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Just eat less including less soft drinks, foods with processed sugars, alcohol, and fast food for starts. Then eat smaller portions - the weight will come off without all the counting and calculating. Ice water is a good way to soften hunger pains.
 

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4 rides x 900 kj each = 3600 kj = about 3600 kilocalories.
3500 Kcal is equivalent to 1 lb fat.
So the riding will lose about 1 lb/weight if nothing else changes.

Are you counting on the diet changes to lose the additional 2nd, 3rd, and 4th pounds?
Yes! The consistent excercise and absence of alcohol seems to send my metabolism into overdrive. Pair that with my 1000-1500 (I would guess) intake and I seem to run a pretty good calorie deficit. I am not too scientific about it. There are some days where I might go for a walk or fish around a lake, too, which helps with those extra pounds I suppose.
 

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For millenniums, humans have never had to count calories and they never had issue with gaining too much weight.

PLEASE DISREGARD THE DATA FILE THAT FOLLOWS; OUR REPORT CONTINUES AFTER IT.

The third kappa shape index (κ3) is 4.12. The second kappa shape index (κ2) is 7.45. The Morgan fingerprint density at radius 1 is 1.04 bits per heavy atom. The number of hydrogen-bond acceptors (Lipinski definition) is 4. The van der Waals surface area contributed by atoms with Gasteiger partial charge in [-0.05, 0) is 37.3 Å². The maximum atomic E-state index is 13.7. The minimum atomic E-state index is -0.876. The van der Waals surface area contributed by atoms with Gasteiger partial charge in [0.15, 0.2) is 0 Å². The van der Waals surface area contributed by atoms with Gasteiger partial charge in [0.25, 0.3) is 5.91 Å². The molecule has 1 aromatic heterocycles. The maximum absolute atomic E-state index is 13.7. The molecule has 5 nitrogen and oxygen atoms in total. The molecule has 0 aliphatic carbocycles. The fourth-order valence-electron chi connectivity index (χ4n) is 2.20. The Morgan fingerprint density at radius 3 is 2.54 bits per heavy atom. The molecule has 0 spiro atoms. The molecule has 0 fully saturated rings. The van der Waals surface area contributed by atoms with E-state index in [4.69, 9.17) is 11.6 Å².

But modern society has given us cheap easily accessible processed food in high quantity but low in nutrition. So, IMO, they key to losing weight is not so much to focus on counting calories, but focus on eating whole food in very moderate quantity.
 

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For millenniums, humans have never had to count calories and they never had issue with gaining too much weight.

But modern society has given us cheap easily accessible processed food in high quantity but low in nutrition. So, IMO, they key to losing weight is not so much to focus on counting calories, but focus on eating whole food in very moderate quantity.